Stephen Willey: ‘I bought a ton of the I-Bonds with my MBNA miles card with no interest till April and just noticed that the new rate is now 4.4%. If I understand correctly, the 5.92% rate that we got for purchases from May 01 to October 31 will fluctuate with the stated inflation adjuster, but the base rate of 3% never changes. Does this mean that the current bonds use a lower base rate and the same inflation adjuster?’

☞ Exactly. The new rate is 2%-plus-inflation down from 3%-plus-inflation. Here’s the link that explains it very clearly.

As a taxpayer, I’m pleased to see the Treasury paying as little interest as possible. As an investor, I’d like to see the highest rate possible.

If these bonds sell briskly, even at this low rate, the Treasury priced them well. If most people stay away, then six months from now the Treasury is likely to set the new rate higher, to attract more buyers. There are no guarantees, but you might want to wait.

Then again, when you think about it, a completely safe tax-deferred bond that insulates you from both inflation and deflation is not the worst way for the little guy to save some money.

(The I-Bonds’ inflation protection is explicit and obvious. The deflation protection is less obvious but no less real. Let’s say we had serious deflation, meaning that things just got cheaper and cheaper. That almost surely will not happen – and ain’t nearly as much fun as it sounds – it’s called a depression – but if it did, stock prices and real estate values would plummet, wages would be cut, and the consumer price index would go down. Yet there you would be with the full value of your I-Bonds, which are guaranteed never to go down. In any six-month period, the worst that could happen is that they would not go up. Which is pretty good, because to keep full value when everything else is getting cheaper is actually to gain value.)

So even 2%-plus-inflation, as pathetic as it sounds, is not nothing, under these circumstances. And it certainly beats losing 60% in some stock. Nor are you locked into the bargain for 30 years, even though Uncle Sam is. You can always redeem your bonds early, although you will be docked a rather mild three months’ interest if you do so within the first five years of purchase. (And, remember that interest accrues from the first day of the month, even if you buy on, say, the 29th day, and that if you put them on a credit card, you may have more than another month to pay for them before racking up any interest charges, so you can actually get much of that first three months’ interest ‘free.’)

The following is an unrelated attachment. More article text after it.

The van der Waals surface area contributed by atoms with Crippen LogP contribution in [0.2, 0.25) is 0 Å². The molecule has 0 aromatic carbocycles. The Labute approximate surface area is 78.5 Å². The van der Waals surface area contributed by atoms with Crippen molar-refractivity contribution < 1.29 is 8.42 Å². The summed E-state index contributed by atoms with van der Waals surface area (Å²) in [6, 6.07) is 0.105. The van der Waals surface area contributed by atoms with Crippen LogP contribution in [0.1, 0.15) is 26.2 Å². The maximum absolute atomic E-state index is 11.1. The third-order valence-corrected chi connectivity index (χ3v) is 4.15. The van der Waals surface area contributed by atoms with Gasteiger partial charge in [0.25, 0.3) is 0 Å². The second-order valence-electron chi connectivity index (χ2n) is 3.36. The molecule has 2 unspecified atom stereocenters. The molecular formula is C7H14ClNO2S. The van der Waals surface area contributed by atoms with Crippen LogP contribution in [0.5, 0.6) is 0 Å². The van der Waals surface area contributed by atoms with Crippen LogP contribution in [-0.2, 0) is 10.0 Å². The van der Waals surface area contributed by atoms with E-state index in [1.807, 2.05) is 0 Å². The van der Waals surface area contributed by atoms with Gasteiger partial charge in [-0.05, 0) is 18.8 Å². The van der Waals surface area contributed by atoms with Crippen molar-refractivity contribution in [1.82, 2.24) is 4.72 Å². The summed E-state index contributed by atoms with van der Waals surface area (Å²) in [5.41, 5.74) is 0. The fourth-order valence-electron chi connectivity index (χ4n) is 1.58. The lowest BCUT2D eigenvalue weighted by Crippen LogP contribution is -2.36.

What does seem unfair, and may lead to enough of a drop in I-Bonds sales to push up the new rate six months from now, come May 1, is that just a few weeks ago TIPS were issued at auction to yield 3.4%. TIPS, you will recall, are Treasury Inflation-Protected Securities. They work somewhat like I-Bonds, without the tax advantages. They have risen in price a bit since then (unlike I-Bonds, they trade in the open market), and so yield a bit less than they did. But last I checked, they still yielded over 3%.

With I-bonds, the little saver is taking a 100-basis-point haircut – getting 2% on I-Bonds instead of 3% on TIPS – in return for (a) the tax deferral and (b) the ability to buy $100 or $250 worth at a pop, say, rather than $10,000 or $250,000 worth. Not to mention those frequent flier miles you can get buying I-Bonds with a credit card that gives miles. Or the chance to avoid tax on your interest altogether if the bonds are used to pay for college or postgraduate tuition. (To do this, you need to attach form 8815 along with your tax return stating that you used the proceeds of the bonds in the year you cashed them in to pay qualified tuition expenses. You need to have turned 24 before the issue-date of the bonds. And the tuition tax benefit begins to phase out rapidly if your adjusted gross income exceeds about $54,000, filing singly, or $81,000, jointly.)

As usual, the little guy doesn’t get as good a deal as the big guy – just as buying the 4-ounce size rarely gives you as good a value as buying the economy size – not necessarily out of malice, but because it costs more to sell to the little guy.

I think the Dow is too high here and more likely to fall markedly than rise markedly in the short-term. (My opinion in such matters is worth precisely what you are paying for it.) In the short-term, therefore, I might grab my super-safe 2% from Uncle Sam rather than reach for AOL at 87 times earnings (yes, I know Harry Potter opens November 16th, and I can’t wait to see it, either, but still) or the Dow at 9750.

That said, over the long run, stocks should beat inflation by more than 2%. So if you did buy these bonds, the time might come when you chose to cash them in early, pay tax on the interest you had deferred, and buy stocks or index funds instead.


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